Busan: Hirokazu Kore-eda Calls for Artistic Solidarity Across Borders Amid Japan-Korea Trade War

Hirokazu Kore-eda Cannes 2018 - Getty - H 2018
Pascal Le Segretain/Getty Images

The acclaimed auteur urged for Japanese and Korean artists to show support for one another to overcome their countries' fraught political situation, while also praising his regional peers, such as China's Jia Zhangke and Korea's Lee Chang-dong.

Japanese auteur Hirokazu Kore-eda, winner of the 2018 Cannes Palme d'Or, took center stage Saturday at the Busan International Film Festival and used the occasion to call for unity between nations as a trade war continues to rage between his native Japan and South Korea.

"I think if people work together and show their support for each other, they can overcome politics," said Kore-eda. "Through showing solidarity for each other we can solve and overcome these political problems. I believe in solidarity."

The Japanese director — who won the Palme D’or with last year’s stirring social drama Shoplifters  pointed to BIFF as an "inspiration" when it came to artists dealing with the forces of politics.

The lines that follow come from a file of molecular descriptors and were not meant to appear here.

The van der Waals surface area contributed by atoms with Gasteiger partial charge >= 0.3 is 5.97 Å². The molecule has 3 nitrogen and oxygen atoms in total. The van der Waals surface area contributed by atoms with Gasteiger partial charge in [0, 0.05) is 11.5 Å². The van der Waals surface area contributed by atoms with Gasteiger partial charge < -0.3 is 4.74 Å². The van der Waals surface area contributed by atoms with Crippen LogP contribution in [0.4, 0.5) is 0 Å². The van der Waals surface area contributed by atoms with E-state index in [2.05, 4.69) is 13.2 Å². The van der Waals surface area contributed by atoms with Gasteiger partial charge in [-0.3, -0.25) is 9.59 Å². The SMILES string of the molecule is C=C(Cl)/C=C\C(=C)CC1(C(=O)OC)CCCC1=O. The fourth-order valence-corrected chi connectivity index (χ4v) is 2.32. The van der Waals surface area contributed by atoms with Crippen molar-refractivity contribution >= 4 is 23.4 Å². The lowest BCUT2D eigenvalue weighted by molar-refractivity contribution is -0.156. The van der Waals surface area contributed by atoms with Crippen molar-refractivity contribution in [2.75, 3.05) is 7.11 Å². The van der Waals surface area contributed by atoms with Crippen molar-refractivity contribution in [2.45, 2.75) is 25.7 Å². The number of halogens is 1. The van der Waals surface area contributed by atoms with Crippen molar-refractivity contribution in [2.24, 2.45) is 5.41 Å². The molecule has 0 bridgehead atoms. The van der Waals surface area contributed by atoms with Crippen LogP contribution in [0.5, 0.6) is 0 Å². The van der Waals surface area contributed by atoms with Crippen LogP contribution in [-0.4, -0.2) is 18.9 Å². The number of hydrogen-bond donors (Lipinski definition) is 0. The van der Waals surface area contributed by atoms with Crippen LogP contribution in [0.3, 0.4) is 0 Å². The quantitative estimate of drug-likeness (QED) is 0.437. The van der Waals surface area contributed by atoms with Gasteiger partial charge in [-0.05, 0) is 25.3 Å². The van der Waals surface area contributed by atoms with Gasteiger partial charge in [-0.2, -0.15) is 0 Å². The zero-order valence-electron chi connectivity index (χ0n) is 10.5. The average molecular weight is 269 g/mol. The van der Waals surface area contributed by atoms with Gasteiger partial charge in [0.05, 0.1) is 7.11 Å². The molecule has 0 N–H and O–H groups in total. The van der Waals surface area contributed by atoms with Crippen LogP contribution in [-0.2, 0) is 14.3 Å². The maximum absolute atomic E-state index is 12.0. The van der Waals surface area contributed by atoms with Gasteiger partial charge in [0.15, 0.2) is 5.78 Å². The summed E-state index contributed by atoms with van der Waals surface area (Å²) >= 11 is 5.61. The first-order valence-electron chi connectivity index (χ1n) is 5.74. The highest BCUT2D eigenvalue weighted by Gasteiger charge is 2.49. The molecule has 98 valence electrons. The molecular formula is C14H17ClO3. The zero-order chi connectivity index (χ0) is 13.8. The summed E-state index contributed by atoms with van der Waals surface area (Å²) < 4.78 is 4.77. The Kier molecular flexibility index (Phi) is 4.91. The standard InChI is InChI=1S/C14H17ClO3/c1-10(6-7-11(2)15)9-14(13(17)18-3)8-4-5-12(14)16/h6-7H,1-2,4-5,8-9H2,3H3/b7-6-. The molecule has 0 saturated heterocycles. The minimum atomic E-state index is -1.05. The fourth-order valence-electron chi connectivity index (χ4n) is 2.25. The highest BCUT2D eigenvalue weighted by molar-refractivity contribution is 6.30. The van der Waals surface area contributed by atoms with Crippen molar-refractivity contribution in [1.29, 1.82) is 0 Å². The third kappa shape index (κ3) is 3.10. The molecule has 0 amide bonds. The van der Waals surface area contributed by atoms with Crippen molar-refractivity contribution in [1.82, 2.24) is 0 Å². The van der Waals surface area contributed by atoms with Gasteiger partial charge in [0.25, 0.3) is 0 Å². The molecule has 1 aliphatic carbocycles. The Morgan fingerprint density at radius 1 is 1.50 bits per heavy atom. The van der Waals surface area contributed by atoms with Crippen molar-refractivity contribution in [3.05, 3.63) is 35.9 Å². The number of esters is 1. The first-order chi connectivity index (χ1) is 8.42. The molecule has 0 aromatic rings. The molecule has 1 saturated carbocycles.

"When Busan was under political suppression, many international film people showed their support and I was one of them," said Kore-eda. "Now, after all those years of difficulty, Busan has been able to come this far. That’s why I am able to visit on this day. Back then, solidarity with Busan showed it could endure through the problems it was having with politics."

The helmer was referring to BIFF’s much-publicized spat with Korean government departments following the screening of the controversial documentary The Truth Shall Not Sink With Sewol in 2014. The film tackled the government incompetence and malfeasance in the response to the Sewol Ferry that had claimed the lives of hundreds, including scores of school kids. The Busan government took umbrage with the criticism and BIFF faced funding cuts and criminal charges against top management. Filmmakers from around the world stood in solidarity with the festival's exercise of freedom of expression, but it wasn't until a change in government that the controversy wound down.  

Kore-eda is attending this year's BIFF both to receive the festival's Asian Filmmaker of the Year award and to present his latest drama The Truth, which premiered earlier this fall in Venice.

During the press conference, he also revealed that he has felt pressure to keep up with his peers across the region throughout his career.

"First, I want to make a good film," Kore-eda said when asked what motivated him. "But then, Hou Hsiao-hsien, Lee Chang-dong, Jia Zhangke — I always think of contemporary Asian filmmakers, those colleagues, and I also receive inspiration from them. I don’t want to be ashamed of myself when I show my films to them."

BIFF continues through Oct. 12.